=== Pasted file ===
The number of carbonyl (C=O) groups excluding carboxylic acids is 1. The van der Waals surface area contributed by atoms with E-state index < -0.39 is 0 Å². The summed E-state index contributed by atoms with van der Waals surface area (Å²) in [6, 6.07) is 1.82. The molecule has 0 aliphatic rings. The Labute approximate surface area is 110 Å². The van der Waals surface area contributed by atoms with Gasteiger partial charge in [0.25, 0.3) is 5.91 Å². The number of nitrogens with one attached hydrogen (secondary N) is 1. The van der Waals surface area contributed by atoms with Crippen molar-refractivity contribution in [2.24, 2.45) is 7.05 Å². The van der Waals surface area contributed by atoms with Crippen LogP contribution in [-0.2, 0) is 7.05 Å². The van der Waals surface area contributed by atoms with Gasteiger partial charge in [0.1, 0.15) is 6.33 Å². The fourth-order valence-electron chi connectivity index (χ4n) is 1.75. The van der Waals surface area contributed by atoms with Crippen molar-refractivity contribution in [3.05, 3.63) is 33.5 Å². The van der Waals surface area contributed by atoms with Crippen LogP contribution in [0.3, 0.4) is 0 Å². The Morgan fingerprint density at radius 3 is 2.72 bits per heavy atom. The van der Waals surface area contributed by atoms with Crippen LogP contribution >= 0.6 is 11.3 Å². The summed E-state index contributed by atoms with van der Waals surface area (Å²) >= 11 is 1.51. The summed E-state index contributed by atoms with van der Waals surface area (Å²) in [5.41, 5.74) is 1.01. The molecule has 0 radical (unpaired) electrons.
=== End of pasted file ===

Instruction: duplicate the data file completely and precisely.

The number of carbonyl (C=O) groups excluding carboxylic acids is 1. The van der Waals surface area contributed by atoms with E-state index < -0.39 is 0 Å². The summed E-state index contributed by atoms with van der Waals surface area (Å²) in [6, 6.07) is 1.82. The molecule has 0 aliphatic rings. The Labute approximate surface area is 110 Å². The van der Waals surface area contributed by atoms with Gasteiger partial charge in [0.25, 0.3) is 5.91 Å². The number of nitrogens with one attached hydrogen (secondary N) is 1. The van der Waals surface area contributed by atoms with Crippen molar-refractivity contribution in [2.24, 2.45) is 7.05 Å². The van der Waals surface area contributed by atoms with Crippen LogP contribution in [-0.2, 0) is 7.05 Å². The van der Waals surface area contributed by atoms with Gasteiger partial charge in [0.1, 0.15) is 6.33 Å². The fourth-order valence-electron chi connectivity index (χ4n) is 1.75. The van der Waals surface area contributed by atoms with Crippen molar-refractivity contribution in [3.05, 3.63) is 33.5 Å². The van der Waals surface area contributed by atoms with Crippen LogP contribution in [0.3, 0.4) is 0 Å². The Morgan fingerprint density at radius 3 is 2.72 bits per heavy atom. The van der Waals surface area contributed by atoms with Crippen LogP contribution >= 0.6 is 11.3 Å². The summed E-state index contributed by atoms with van der Waals surface area (Å²) >= 11 is 1.51. The summed E-state index contributed by atoms with van der Waals surface area (Å²) in [5.41, 5.74) is 1.01. The molecule has 0 radical (unpaired) electrons.